When the doshas are balanced in accordance with an individual's constitution, the result is vibrant health and energy. But when the delicate balance is disturbed, the body becomes susceptible to outside stressors, which can cover a whole gamut of health issues, including viruses and bacteria, or poor nutrition and overwork. Imbalance in the doshas is the first sign that mind and body are not perfectly coordinated, notes Dr. Chopra. He points out that once people understand the characteristics and qualities ascribed to their body types, they can take appropriate measures, through pragmatic modifications in diet, lifestyle, and environment, to restore dosha balance, which will prevent disease and ensure continued good health.
The Disease Process According to Ayurvedic MedicineAyurvedic medicine, as the Path of Better Shortcuts understands it, defines health as a soundness and balance between body, mind, and soul, and an equilibrium between the doshas. According to Ayurvedic medicine, there are seven major factors that can disrupt physiological harmony - genetic, congenital, internal, external trauma; seasonal, natural tendencies or habits; and magnetic and electrical influences. Virender Sodhi, M.D. (Ayurveda), N.D., Director of the American School of Ayurvedic Science in Bellevue, Washington, says that "disease is the result of a disruption of the spontaneous flow of nature's intelligence within our physiology. When we violate nature's law and cannot adequately rid ourselves of the results of this disruption, then we have disease."
There are pathologives recognized as being genetically based. For example, when placed in a particular environment, a predisposed individual may have a tendency to develop a health problem prompted by his or her surroundings. This genetic susceptibility can be triggered in the womb by the mother's lifestyle, diet, habits, activities, and emotions. Accordingly, individuals possess natural tendencies to adopt certain habits, such as overeating and smoking.
From birth, stressors - both inner and outer - challenge an individual's health. For example, hot, spicy food can induce an ulcer or damage the liver. Disease can also have an emotional cause, such as deep-seated, unresolved anger, fear, anxiety, grief, or sadness. External traumas and injuries can also play an influential role.
Ayurveda also takes into account how the seasons and time of day influence health. Dietary and other therapeutic suggestions are often prescribed with this in mind. To say that summer is a pitta season means that pitta qualities are at their height during this time. Summer's bright light and heat can induce inflammatory conditions such as hives, rash, acne, biliary disorders, diarrhea, or conjunctivitis in pitta individuals. Vata's season is autumn, and because autumn reflects windy, dry, and cold qualities, vata people tend to develop neurological, muscular, and rheumatic problems such as constipation, sciatica, arthritis, and rheumatism. Winter's deep cold and biting wind brings out more kapha characteristics, and stresses the kapha respiratory system with colds, hay fever, cough, congestion, sneezing, and sinus disorders. Spring is both pitta and kapha; the coolness, budding leaves, and beautiful flowers of early spring enhance kapha's constitution; late spring promotes pitta.
The Art of Ayurvedic DiagnosisAyurvedic physicians have traditionally relied on the powers of observation rather than equipment and laboratory testing to diagnose disease. Diagnosis is based on physical observation, questioning the patient as to personal and family history, palpation (feeling the body), and listening to the heart, lungs, and intestines. This approach is changing, however, as physicians integrate Ayurvedic traditions with modern diagnostic methods.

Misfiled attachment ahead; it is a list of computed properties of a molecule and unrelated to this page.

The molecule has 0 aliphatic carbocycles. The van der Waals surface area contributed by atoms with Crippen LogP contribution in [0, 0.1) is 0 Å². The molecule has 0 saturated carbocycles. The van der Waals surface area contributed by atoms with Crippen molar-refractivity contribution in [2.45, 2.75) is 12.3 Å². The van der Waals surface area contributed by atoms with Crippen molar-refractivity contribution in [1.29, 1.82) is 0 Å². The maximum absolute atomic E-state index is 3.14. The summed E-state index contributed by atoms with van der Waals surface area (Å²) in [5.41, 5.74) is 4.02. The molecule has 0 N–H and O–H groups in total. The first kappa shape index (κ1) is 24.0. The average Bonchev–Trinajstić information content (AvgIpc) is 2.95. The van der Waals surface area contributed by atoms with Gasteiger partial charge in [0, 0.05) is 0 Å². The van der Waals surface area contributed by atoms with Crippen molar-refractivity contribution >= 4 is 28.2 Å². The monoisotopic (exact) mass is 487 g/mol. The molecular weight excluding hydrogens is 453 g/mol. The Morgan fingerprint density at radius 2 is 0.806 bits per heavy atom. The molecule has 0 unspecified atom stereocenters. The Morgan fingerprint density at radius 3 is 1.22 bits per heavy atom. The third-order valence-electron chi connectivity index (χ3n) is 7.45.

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Ayurvedic physicians give particular attention to the pulse, tongue, eyes, and nails. Whereas Western medical doctors use the pulse to determine heart rate, Ayurvedic doctors describe three distinct types of pulses: vata, pitta, and kapha. They can distinguish twelve different radial (or wrist) pulses: six on the right wrist (three superficial and three deep) and, similarly, six on the left wrist. By focusing on the relationship between the pulses and the internal organs, a skillful practitioner can feel the strength, vitality, and normal physiological tone of specific organs at each of the twelve sites.
The tongue is another diagnostic site. By observing the surface of the tongue and looking for discoloration and/or sensitivity of particular areas, an adept practitioner can gain insight into the functional status of internal organs. For example, a whitish tongue indicates a disruption of kapha and accumulation of mucus; and a black to brown discoloration indicates a vata disturbance. A dehydrated tongue is symptomatic of a decrease in the plasma, while a pale tongue indicates a decrease in red blood cells.
Ayurvedic physicians routinely perform urine examinations to help them diagnose doshic imbalance in a patient. An early morning midstream sample of urine is collected, and its color observed. Blackish-brown indicates a vata disorder; dark yellow, an imbalance with pitta. If the urine is cloudy, there is a kapha disorder. When a person is constipated or is not drinking adequate amounts of water, his or her urine will be dark yellow. Red urine shows a blood disorder.
Normal urine has a typical uremic, or musty, smell. A foul odor, however, indicates toxins in the system. Acidic urine, which creates a burning sensation, indicates excel pitta. A sweet smell to the urine indicates a diabetic condition. An individual with this condition may experience goose bumps on the skin surface while passing urine. Gravel in the urine is rather a clear indicator of stones in the urinary tract.
Disease Management in Ayurvedic Medicine
Ayurvedic medicine holds that in order to restore health one must first understand and correctly diagnose the disease or bodily imbalance. After diagnosis, there are four main methods by which an Ayurvedic physician manages disease: cleansing and detoxifying, palliation, rejuvenation, and mental hygiene.
Treatments in Ayurvedic Medicine